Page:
Sony Cyber-shot DSC-RX1: One of a Kind
In quite a twist to the story, the only full-frame fixed lens digital camera in the world, the Sony Cyber-shot DSC RX1, puts K Madhavan Pillai to the test!
Very few other cameras have consumed as much mindspace in recent months as the Sony RX1. The minute the BP team learnt about the price tag of Rs. 1,79,990, suffice to say that it did more than just raise eyebrows and drop jaws. Apart from other, more vociferous reactions, the common exclamation was…‘what were they thinking?’ The answer to that was not evident by simply glancing through the list of features. Despite the fact that Sony was bold enough to attempt a full frame compact, the pricing seemed ludicrous.
My personal opinion began to change the day I got my hands on the camera. The possibilities with the RX1 challenged my skills as a photographer. It often tested my patience as well.
The RX1 is a 24.3 megapixel 35mm full frame compact camera with a noninterchangeable 35mm Carl Zeiss Sonnar T* f/2.0 lens. This alone makes the camera unlike any other camera in existence.
A full-frame sensor promises an imaging performance that is at par with other recent full frame DSLR introductions in terms of low light capabilities, colour, dynamic range and detail. The Sonnar (successor to the venerable Tessar of Rollieflex fame), was originally developed in 1929 by Carl Zeiss, primarily for rangefinders. It is known for its simplicity in design, sharpness and flare control. Modern variants, with newer lens coating and aspherical lens elements, have been acclaimed for their optical brilliance.
Now, imagine the possibilities of a Sonnar lens, custom built and fitted for a specific full frame sensor, packed into the body of a compact camera! No more backpacks! Especially considering that the pathbreaking Nikon D800 and D600 sensors are both made by Sony, I found the prospect quite exciting.
However, the first automatic question that came to mind was about speed. Does it really shoot continuous frames as fast as a DSLR would? What of focus? The RX1 uses contrast detection AF which is not going to be as fast as a DSLR with phase detection. The camera allows full time AF and MF, and assisted MF through Direct Manual Focus (DMF). Within AF, photographers can choose between multi-point focus, user defined flexible points, or center point. Both Focus Tracking and Face Tracking is available in the RX1.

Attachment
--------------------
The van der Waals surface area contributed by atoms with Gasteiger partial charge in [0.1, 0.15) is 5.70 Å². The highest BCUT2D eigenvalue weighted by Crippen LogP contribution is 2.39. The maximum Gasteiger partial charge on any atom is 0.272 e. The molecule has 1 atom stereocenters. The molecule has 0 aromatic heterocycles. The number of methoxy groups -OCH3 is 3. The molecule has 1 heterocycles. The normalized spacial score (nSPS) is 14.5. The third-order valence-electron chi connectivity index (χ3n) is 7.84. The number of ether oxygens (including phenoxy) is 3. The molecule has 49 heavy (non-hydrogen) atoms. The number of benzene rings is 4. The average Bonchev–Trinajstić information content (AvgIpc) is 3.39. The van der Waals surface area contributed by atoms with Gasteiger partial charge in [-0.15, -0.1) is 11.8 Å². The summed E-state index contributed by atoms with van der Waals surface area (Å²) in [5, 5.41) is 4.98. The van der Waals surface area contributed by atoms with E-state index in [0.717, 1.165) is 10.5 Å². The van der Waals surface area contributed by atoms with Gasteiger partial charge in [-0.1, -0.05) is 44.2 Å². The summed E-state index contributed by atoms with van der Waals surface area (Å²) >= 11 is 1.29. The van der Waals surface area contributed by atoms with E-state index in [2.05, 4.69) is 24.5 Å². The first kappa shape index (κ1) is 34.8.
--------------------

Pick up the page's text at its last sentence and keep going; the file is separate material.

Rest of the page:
MF is fly-by-wire. You can have the image magnified to assist when focusing manually. To help with MF, there is also a feature termed as Adjustable Focus Peaking that highlights the areas of highest contrast on the LCD, but only in the magnified view.
The RX1 boasts of a shooting speed of 5fps at full resolution, with the focus locked at the first frame. The camera sports all the shooting modes found on a DSLR, plus 13 scene modes found in most compacts as well as creative styles to produce high-key and low-key images. What I particularly liked was that the RX1 lets you adjust contrast and color saturation for each creative style separately. Also present are multi-shot scene modes pioneered by Sony, including the useful Handheld Twilight mode, and the fun Sweep Panorama mode. Of course, these modes don’t record images in RAW.
The movie mode shoots upto a resolution of 1980 x 1080, 60p. An audio input jack is included for an external microphone, but there are no manual audio controls available in the camera.
The RX1 boasts plenty of display, playback and customisability options. This brings us to its handling.
The all-metal camera feels great in the hand, but it is quite diminutive. While the functions and controls are all extremely well placed, it takes a while to get used to the tiny grip. At least initially, there is quite a bit of fumbling around. For instance, the focus limiter ring that switches between macro and normal shooting lies in between the aperture and focus rings. There were a number of times when I inadvertently shifted it without realising it, and desperately tried to get the camera to focus.
That said, manual focus has never been this good in a compact! The fly-by-wire focus ring is smooth, and the magnified view as well as Focus Peaking works superbly well. My only issue here was that the focus kept resetting every time the camera was turned off. While this may not seem like much, it becomes quite frustrating when the lens is a beautifully sharp 35mm, and you want to use hyperfocal distance settings. I still fail to understand why an automatic hyperfocal distance mode cannot be built into cameras like the RX1.
The aperture ring is an operational highlight. It rotates and clicks crisply between f/2 and f/22 in increments of 1/3rd stops. The lacuna here is that the ring becomes useless in the program mode, or in any shooting or custom mode where the aperture is automatic. Rotating the ring at these times does not really change the aperture, and neither can it be customised for any other setting.